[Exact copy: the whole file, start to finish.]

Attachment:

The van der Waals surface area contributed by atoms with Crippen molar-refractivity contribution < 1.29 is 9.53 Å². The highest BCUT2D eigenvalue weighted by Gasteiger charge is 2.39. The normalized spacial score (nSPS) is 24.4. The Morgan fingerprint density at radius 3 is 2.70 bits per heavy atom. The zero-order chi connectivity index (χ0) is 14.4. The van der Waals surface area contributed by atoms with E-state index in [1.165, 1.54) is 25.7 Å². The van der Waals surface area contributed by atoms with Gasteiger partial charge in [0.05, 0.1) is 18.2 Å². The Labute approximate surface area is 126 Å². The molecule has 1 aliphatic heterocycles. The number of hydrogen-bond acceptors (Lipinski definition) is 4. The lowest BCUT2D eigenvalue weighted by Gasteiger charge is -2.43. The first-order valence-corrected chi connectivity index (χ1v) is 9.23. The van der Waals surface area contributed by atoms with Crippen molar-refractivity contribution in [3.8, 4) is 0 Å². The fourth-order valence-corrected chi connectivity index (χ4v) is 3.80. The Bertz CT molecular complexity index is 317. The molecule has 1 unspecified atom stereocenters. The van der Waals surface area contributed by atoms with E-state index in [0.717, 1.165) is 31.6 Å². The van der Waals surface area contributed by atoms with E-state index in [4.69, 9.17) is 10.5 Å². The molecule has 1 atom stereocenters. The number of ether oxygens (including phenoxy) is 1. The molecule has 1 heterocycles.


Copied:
The van der Waals surface area contributed by atoms with Crippen molar-refractivity contribution < 1.29 is 9.53 Å². The highest BCUT2D eigenvalue weighted by Gasteiger charge is 2.39. The normalized spacial score (nSPS) is 24.4. The Morgan fingerprint density at radius 3 is 2.70 bits per heavy atom. The zero-order chi connectivity index (χ0) is 14.4. The van der Waals surface area contributed by atoms with E-state index in [1.165, 1.54) is 25.7 Å². The van der Waals surface area contributed by atoms with Gasteiger partial charge in [0.05, 0.1) is 18.2 Å². The Labute approximate surface area is 126 Å². The molecule has 1 aliphatic heterocycles. The number of hydrogen-bond acceptors (Lipinski definition) is 4. The lowest BCUT2D eigenvalue weighted by Gasteiger charge is -2.43. The first-order valence-corrected chi connectivity index (χ1v) is 9.23. The van der Waals surface area contributed by atoms with Crippen molar-refractivity contribution in [3.8, 4) is 0 Å². The fourth-order valence-corrected chi connectivity index (χ4v) is 3.80. The Bertz CT molecular complexity index is 317. The molecule has 1 unspecified atom stereocenters. The van der Waals surface area contributed by atoms with E-state index in [0.717, 1.165) is 31.6 Å². The van der Waals surface area contributed by atoms with E-state index in [4.69, 9.17) is 10.5 Å². The molecule has 1 atom stereocenters. The number of ether oxygens (including phenoxy) is 1. The molecule has 1 heterocycles.